About six miles from the one room school where I attended kindergarten through the sixth grade, a land formation rose like a tower above the flat farmland of the Thumb of Michigan. Local residents called this Deanville Mountain. It was not truly a mountain, but it seemed so to us. Our teacher took us there in her car many times. By that time I was in the fifth grade, and only nine of us were enrolled in the school, so she was able to pack our small bodies in her car, where we giggled all the way to the top of Deanville Mountain. At the top, as we all knew from our rides to the Burnside drive-in with our parents, we could see Lake Huron, shimmering blue in the distance, at least thirty miles to the east.
Geology and prehistoric Michigan:
Once there, we heard lectures about how the glaciers had swept over Michigan, flattening the land, but that in this spot, the glaciers had pushed a large deposit of gravel and sand over limestone deposits. Here, since it was being cut away in spots by gravel mining, we could see the evidence of geologic time for ourselves. We looked for and found fossils and from more recent times, arrowheads. At the top of the hill, we found a boulder with a depression in the center worn smooth; our teacher speculated that Native American women, grinding corn into corn meal, might have worn this hollow bowl in the stone. Each of us touched the smooth bowl with our fingers, awed by this new idea.
The artesian well:
One fall day, when we all tired of trying to learn flora identification from books, she drove us again to Deanville Mountain. At the top of the hill, she turned the car down a road we had not traveled before. After a mile or so, she turned into a wooded trail, which eventually opened up into a small clearing where she stopped the car. The first thing I heard was the sound of running water. It was a short walk to a straight pipe about two inches in diameter out of which was flowing a steady stream of water. She invited us to catch the water in our hands and drink. It was the coldest, most teeth-chattering water I had ever tasted. We learned from her about underground streams and artesian wells.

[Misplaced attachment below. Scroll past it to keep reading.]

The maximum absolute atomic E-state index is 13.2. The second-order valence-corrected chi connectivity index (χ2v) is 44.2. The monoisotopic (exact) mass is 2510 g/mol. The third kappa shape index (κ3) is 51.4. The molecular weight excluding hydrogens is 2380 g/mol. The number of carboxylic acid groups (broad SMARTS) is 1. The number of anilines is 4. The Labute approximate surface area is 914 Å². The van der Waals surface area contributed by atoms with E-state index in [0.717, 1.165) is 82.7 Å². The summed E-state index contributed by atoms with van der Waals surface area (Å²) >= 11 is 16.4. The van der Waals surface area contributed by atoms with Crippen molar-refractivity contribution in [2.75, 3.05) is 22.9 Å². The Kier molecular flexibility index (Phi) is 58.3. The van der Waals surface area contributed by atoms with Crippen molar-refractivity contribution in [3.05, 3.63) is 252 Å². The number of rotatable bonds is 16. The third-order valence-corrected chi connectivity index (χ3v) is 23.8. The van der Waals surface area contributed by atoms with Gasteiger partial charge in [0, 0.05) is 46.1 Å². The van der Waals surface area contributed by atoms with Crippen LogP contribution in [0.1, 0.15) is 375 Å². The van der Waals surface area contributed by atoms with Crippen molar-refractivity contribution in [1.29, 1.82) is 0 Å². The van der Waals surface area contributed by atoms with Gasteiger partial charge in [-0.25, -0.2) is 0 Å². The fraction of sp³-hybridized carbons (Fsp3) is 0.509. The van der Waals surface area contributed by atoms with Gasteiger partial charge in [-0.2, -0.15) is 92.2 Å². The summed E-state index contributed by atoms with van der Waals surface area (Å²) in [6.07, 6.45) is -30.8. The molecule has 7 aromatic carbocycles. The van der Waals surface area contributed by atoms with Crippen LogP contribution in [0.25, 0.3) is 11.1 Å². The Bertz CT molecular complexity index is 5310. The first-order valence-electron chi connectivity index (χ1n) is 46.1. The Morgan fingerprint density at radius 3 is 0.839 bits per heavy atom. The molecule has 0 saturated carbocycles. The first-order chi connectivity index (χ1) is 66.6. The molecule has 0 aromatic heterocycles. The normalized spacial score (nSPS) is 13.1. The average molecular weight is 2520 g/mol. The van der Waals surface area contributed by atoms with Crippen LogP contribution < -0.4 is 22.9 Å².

Then she gave each of us a paper grocery bag and told us to go into the woods off the trail and find as many different leaves, fronds, and seeds as we could find and put them in our sacks. We spent the rest of the afternoon in this way, discovering the natural world around us. The next day, we made our own flora handbooks, matching leaves and seeds to the pictures in our text. It was a lasting lesson.
Learning about my world and my sense of place:
Would I have learned so well the idea of the artesian well, without tasting water straight from the pipe? Or would I know the difference between poplar, birch, oak, sugar and silver maple, box elder and the different types of conifer without that day? I might, but when I thought of them, it would be without the magic of that warm late summer day in September, where light fell on the leaves in a new way; I was learning about my world most convincingly, by being immersed in it. I was involved in both idea and sensation at the same time, and without this connection, the word “artesian” would not make me smile. It may seem to the world a small place, that one room classroom, but the walls often seemed so transparent that the room extended for miles around.